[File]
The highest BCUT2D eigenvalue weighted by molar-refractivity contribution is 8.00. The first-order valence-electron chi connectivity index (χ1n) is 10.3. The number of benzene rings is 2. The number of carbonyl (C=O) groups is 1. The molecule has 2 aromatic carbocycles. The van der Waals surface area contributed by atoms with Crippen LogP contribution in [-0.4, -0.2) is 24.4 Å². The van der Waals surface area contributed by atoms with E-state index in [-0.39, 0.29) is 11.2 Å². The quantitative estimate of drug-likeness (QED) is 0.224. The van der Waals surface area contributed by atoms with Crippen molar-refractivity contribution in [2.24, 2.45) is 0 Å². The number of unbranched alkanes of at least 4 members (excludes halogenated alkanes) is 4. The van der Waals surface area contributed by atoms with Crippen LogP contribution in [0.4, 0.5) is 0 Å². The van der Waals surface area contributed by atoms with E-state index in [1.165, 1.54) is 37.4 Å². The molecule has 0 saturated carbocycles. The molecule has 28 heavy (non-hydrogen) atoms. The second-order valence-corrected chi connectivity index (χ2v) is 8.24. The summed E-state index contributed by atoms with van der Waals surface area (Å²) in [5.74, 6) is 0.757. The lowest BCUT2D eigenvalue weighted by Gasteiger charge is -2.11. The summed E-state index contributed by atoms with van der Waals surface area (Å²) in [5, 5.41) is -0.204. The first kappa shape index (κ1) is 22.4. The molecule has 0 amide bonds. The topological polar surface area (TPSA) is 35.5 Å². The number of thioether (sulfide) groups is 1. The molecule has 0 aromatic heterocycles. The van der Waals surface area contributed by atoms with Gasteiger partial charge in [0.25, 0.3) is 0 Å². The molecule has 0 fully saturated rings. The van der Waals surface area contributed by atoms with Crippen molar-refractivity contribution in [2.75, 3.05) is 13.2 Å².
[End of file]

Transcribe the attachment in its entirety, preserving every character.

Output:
The highest BCUT2D eigenvalue weighted by molar-refractivity contribution is 8.00. The first-order valence-electron chi connectivity index (χ1n) is 10.3. The number of benzene rings is 2. The number of carbonyl (C=O) groups is 1. The molecule has 2 aromatic carbocycles. The van der Waals surface area contributed by atoms with Crippen LogP contribution in [-0.4, -0.2) is 24.4 Å². The van der Waals surface area contributed by atoms with E-state index in [-0.39, 0.29) is 11.2 Å². The quantitative estimate of drug-likeness (QED) is 0.224. The van der Waals surface area contributed by atoms with Crippen molar-refractivity contribution in [2.24, 2.45) is 0 Å². The number of unbranched alkanes of at least 4 members (excludes halogenated alkanes) is 4. The van der Waals surface area contributed by atoms with Crippen LogP contribution in [0.4, 0.5) is 0 Å². The van der Waals surface area contributed by atoms with E-state index in [1.165, 1.54) is 37.4 Å². The molecule has 0 saturated carbocycles. The molecule has 28 heavy (non-hydrogen) atoms. The second-order valence-corrected chi connectivity index (χ2v) is 8.24. The summed E-state index contributed by atoms with van der Waals surface area (Å²) in [5.74, 6) is 0.757. The lowest BCUT2D eigenvalue weighted by Gasteiger charge is -2.11. The summed E-state index contributed by atoms with van der Waals surface area (Å²) in [5, 5.41) is -0.204. The first kappa shape index (κ1) is 22.4. The molecule has 0 amide bonds. The topological polar surface area (TPSA) is 35.5 Å². The number of thioether (sulfide) groups is 1. The molecule has 0 aromatic heterocycles. The van der Waals surface area contributed by atoms with Gasteiger partial charge in [0.25, 0.3) is 0 Å². The molecule has 0 fully saturated rings. The van der Waals surface area contributed by atoms with Crippen molar-refractivity contribution in [2.75, 3.05) is 13.2 Å².